I worry about these drivers who are unable to hear over the ruckus someone crying for help, honking at them or yelling at them to stop. Back to noisy restaurants–the loud music helps people turn off everyday stresses.

    It also seems to distract from the food which is a shame for the chefs who have worked hard to produce it. Yet theirs is a business and there’s no point in going to all that trouble for nobody to taste the food because the surroundings are serene.

    I hadn’t thought of the music as helping people sit nice and close so as to be heard. That’s a charming idea.

  6. Jeanne Byington Said:

    Hank,

    Agreed–Balance–that’s what you hope for in a dish and in a meal as well as in the environment in which you eat.

    You can’t argue with success–are those who line up to go deaf while eating so taken with being cool that they willingly give up comfort or are they already deaf and don’t notice the sound?

  7. Mervyn Kaufman Said:

    It’s hard to find a decent restaurant in New York that isn’t noisy. I guess I’ve accustomed myself to chatter and clatter; what I can’t abide is music. Why any restaurateur thinks he/she has to add music to the fray is beyond me. And usually it’s music with a beat. By the end of a meal in such a place—and I’ve endured them often—my throat is usually raw.

    The converse of this was a French restaurant my wife and I went to in Charleston, SC, years ago. It was rather stiff and formal and also deathly quiet. People spoke in whispers. It was not pleasant. So I guess that the best we can hope for is some kind of happy medium: a cheerful ambience with crowd noise that doesn’t dull the impact of the meal.

  8. Jeanne Byington Said:

    Merv,

    The Charleston restaurant sounded like eating at a place that was equal parts funeral parlor and jail. A shame they didn’t understand what I experienced in my first three star restaurant in France.

    I was a bit nervous, having never before visited such gastronomic royalty. First thing that happened–a bartender asked us if we would like a drink before dinner and if we did, where: In the bar or at our table. We asked him what most people do and he smiled and said “anywhere that would be most comfortable for you.” From that moment we relaxed and since have enjoyed many such extraordinary meals, some more formal than this yet never stuffy or stiff or deadly quiet.

    I, too, have left super noisy places with the beginnings of laryngitis. Not a great side effect.

  9. Anonymous Said:

    Donna Boyle Schwartz wrote on Facebook:

    “We won’t go back to a noisy restaurant, no matter how popular it is or how tasty the meal. Food, I can cook at home! We go out to a restaurant to have a dining “experience,” and that encompasses the ambiance and aesthetics of the environment.”

    My response:
    Fashion isn’t always kind to men and women who follow it without looking in the mirror or to those who line up to have one of their senses abused while satisfying others. I wonder how talented chefs working under these conditions feel.

  10. JPM Said:

    The first three star restaurant I ever ate in was L’Oustau de Baumanière near Les Baux in Provence in 1955. It was memorable for three things: Danny Kaye was at the next table; delicious food in a beautiful place, and no music, although I think a couple of doves may have been cooing somewhere out in the dark. (P.S. L’Oustau lost its third star about two decades ago after the death of its founder.)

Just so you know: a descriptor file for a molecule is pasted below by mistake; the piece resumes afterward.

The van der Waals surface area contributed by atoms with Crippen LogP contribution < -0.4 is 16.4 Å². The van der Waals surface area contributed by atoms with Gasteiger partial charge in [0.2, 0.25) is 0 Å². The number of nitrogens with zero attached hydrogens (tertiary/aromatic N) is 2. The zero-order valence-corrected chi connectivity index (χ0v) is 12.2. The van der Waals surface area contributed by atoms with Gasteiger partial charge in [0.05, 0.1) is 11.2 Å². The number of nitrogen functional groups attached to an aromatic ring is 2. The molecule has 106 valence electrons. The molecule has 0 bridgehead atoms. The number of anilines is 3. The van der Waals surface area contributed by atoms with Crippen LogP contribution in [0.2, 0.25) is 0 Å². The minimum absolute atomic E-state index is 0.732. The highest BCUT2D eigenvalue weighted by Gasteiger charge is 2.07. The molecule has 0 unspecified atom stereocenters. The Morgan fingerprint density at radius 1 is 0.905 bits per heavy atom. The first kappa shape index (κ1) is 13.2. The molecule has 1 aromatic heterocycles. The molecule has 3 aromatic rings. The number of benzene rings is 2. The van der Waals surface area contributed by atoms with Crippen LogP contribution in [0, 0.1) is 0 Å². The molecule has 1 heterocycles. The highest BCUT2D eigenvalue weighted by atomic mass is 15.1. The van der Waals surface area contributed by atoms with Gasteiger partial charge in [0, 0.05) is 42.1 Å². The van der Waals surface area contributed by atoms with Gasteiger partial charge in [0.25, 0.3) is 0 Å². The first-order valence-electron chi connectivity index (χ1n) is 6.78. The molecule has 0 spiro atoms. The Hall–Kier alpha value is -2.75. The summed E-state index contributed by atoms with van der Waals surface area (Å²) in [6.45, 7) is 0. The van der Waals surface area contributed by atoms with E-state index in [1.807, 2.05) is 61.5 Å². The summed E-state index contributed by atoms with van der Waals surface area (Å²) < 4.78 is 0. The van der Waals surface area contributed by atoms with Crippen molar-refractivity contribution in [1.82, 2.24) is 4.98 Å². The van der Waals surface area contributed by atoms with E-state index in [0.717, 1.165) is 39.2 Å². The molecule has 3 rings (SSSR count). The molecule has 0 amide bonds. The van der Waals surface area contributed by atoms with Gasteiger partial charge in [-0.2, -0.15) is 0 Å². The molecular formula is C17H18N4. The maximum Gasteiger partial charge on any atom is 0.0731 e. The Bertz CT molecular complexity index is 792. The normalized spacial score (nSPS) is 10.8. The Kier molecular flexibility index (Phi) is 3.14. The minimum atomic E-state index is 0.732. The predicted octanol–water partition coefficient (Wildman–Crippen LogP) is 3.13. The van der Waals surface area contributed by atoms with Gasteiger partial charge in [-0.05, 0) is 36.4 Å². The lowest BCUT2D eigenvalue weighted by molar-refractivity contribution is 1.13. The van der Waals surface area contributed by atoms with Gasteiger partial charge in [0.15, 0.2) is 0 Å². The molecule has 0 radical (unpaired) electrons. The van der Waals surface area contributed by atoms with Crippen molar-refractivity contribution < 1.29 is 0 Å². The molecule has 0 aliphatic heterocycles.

The last three star restaurant I ever ate in was Martin Berasategui’s near San Sebastian over 50 years later in 2008.It was memorable for three things: Although it is a tough call, I believe that his was the greatest meal I ever ate in my life; it was snowing in November, and no music.

    The gurgling, subdued sound of serious people conversing while happily eating great food is all the noise I ever want to hear. I like to drink, but if you want to drink go to a bar. I like some music, and light stuff is fine for a café or supper club, and the heavy, for a concert hall, but remember that noise spoils food as surely as heat.

  11. Jeanne Byington Said:

    JPM,

    Catchy last line–“noise spoils food as surely as heat!”

    I don’t mind unintrusive music in any restaurant…an acordian playing vintage French love songs in a bistro helps set the stage. But as Hank Goldman noted in his comment, overdoing the blaring in any place isn’t cool. It becomes an agressive, uninvited guest who takes over the conversation.

    I realize it was almost 60 years ago but do you remember if Danny Kaye was asked to perform or was he left alone to enjoy his meal?

  12. JPM Said:

    No. Kaye was not asked to perform, and everyone in the place acted as if they didn’t know who he was. He looked like he was enjoying himself, didn’t get drunk or embarrass anybody. I didn’t ask for his autograph.

    He liked to cook and was honored by “Les Meilleurs Ouvriers de France” for his cooking, only non-professional up to that time to have received such an award.

  13. Jeanne Byington Said:

    JPM,

    Apart from the calm, preserving the privacy of a celebrity was cherished and seemed to be better controlled then.

    Boy do you have a memory! I didn’t know the actor was also a chef. I love hearing about people who excel at unrelated talents.